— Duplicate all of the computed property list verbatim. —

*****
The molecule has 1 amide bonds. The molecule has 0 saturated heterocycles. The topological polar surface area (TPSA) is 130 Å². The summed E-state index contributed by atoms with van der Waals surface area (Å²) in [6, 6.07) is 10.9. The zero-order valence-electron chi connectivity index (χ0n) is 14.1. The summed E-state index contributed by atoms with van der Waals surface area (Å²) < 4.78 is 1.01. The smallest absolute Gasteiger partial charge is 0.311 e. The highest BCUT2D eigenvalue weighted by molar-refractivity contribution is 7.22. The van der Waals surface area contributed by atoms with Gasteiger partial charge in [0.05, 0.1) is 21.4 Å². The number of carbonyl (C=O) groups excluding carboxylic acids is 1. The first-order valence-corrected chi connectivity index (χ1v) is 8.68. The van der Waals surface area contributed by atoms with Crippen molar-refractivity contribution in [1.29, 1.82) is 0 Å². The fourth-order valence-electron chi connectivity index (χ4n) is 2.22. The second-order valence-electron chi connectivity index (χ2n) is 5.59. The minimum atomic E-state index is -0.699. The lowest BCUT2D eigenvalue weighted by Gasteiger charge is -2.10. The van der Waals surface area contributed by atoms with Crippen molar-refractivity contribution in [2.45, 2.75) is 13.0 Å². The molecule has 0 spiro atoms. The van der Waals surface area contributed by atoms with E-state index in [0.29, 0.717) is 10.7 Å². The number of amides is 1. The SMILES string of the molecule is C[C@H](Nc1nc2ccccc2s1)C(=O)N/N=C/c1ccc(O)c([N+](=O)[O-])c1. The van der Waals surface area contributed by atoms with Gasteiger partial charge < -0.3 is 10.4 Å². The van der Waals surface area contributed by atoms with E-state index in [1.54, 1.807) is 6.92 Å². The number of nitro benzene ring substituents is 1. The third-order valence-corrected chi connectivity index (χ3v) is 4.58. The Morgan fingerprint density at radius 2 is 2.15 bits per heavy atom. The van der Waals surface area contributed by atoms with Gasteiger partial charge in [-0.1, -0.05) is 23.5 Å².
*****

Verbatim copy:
The molecule has 1 amide bonds. The molecule has 0 saturated heterocycles. The topological polar surface area (TPSA) is 130 Å². The summed E-state index contributed by atoms with van der Waals surface area (Å²) in [6, 6.07) is 10.9. The zero-order valence-electron chi connectivity index (χ0n) is 14.1. The summed E-state index contributed by atoms with van der Waals surface area (Å²) < 4.78 is 1.01. The smallest absolute Gasteiger partial charge is 0.311 e. The highest BCUT2D eigenvalue weighted by molar-refractivity contribution is 7.22. The van der Waals surface area contributed by atoms with Gasteiger partial charge in [0.05, 0.1) is 21.4 Å². The number of carbonyl (C=O) groups excluding carboxylic acids is 1. The first-order valence-corrected chi connectivity index (χ1v) is 8.68. The van der Waals surface area contributed by atoms with Crippen molar-refractivity contribution in [1.29, 1.82) is 0 Å². The fourth-order valence-electron chi connectivity index (χ4n) is 2.22. The second-order valence-electron chi connectivity index (χ2n) is 5.59. The minimum atomic E-state index is -0.699. The lowest BCUT2D eigenvalue weighted by Gasteiger charge is -2.10. The van der Waals surface area contributed by atoms with Crippen molar-refractivity contribution in [2.45, 2.75) is 13.0 Å². The molecule has 0 spiro atoms. The van der Waals surface area contributed by atoms with E-state index in [0.29, 0.717) is 10.7 Å². The number of amides is 1. The SMILES string of the molecule is C[C@H](Nc1nc2ccccc2s1)C(=O)N/N=C/c1ccc(O)c([N+](=O)[O-])c1. The van der Waals surface area contributed by atoms with Gasteiger partial charge < -0.3 is 10.4 Å². The van der Waals surface area contributed by atoms with E-state index in [1.54, 1.807) is 6.92 Å². The number of nitro benzene ring substituents is 1. The third-order valence-corrected chi connectivity index (χ3v) is 4.58. The Morgan fingerprint density at radius 2 is 2.15 bits per heavy atom. The van der Waals surface area contributed by atoms with Gasteiger partial charge in [-0.1, -0.05) is 23.5 Å².